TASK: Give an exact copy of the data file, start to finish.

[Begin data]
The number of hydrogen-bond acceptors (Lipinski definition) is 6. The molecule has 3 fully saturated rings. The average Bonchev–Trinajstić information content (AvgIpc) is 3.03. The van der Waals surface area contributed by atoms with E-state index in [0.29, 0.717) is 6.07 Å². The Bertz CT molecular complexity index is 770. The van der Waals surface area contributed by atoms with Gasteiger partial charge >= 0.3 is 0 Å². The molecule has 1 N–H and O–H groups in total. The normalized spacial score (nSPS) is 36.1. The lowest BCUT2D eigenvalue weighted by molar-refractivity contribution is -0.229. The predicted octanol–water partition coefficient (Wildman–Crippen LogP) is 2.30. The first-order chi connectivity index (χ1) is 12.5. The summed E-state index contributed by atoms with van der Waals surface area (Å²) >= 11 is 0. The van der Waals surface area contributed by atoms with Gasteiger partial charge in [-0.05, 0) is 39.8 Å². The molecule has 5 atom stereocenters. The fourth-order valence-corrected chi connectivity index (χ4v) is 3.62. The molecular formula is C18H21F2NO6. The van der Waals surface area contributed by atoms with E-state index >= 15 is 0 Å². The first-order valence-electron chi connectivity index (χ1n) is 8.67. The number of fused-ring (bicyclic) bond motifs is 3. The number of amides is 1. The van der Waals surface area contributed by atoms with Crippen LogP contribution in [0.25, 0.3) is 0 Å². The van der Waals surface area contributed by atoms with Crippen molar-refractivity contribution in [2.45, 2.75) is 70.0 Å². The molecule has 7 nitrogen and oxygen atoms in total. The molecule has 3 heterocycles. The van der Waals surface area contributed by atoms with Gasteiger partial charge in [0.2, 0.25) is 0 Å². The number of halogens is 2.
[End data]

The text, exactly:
The number of hydrogen-bond acceptors (Lipinski definition) is 6. The molecule has 3 fully saturated rings. The average Bonchev–Trinajstić information content (AvgIpc) is 3.03. The van der Waals surface area contributed by atoms with E-state index in [0.29, 0.717) is 6.07 Å². The Bertz CT molecular complexity index is 770. The van der Waals surface area contributed by atoms with Gasteiger partial charge >= 0.3 is 0 Å². The molecule has 1 N–H and O–H groups in total. The normalized spacial score (nSPS) is 36.1. The lowest BCUT2D eigenvalue weighted by molar-refractivity contribution is -0.229. The predicted octanol–water partition coefficient (Wildman–Crippen LogP) is 2.30. The first-order chi connectivity index (χ1) is 12.5. The summed E-state index contributed by atoms with van der Waals surface area (Å²) >= 11 is 0. The van der Waals surface area contributed by atoms with Gasteiger partial charge in [-0.05, 0) is 39.8 Å². The molecule has 5 atom stereocenters. The fourth-order valence-corrected chi connectivity index (χ4v) is 3.62. The molecular formula is C18H21F2NO6. The van der Waals surface area contributed by atoms with E-state index >= 15 is 0 Å². The first-order valence-electron chi connectivity index (χ1n) is 8.67. The number of fused-ring (bicyclic) bond motifs is 3. The number of amides is 1. The van der Waals surface area contributed by atoms with Crippen LogP contribution in [0.25, 0.3) is 0 Å². The van der Waals surface area contributed by atoms with Crippen molar-refractivity contribution in [2.45, 2.75) is 70.0 Å². The molecule has 7 nitrogen and oxygen atoms in total. The molecule has 3 heterocycles. The van der Waals surface area contributed by atoms with Gasteiger partial charge in [0.2, 0.25) is 0 Å². The number of halogens is 2.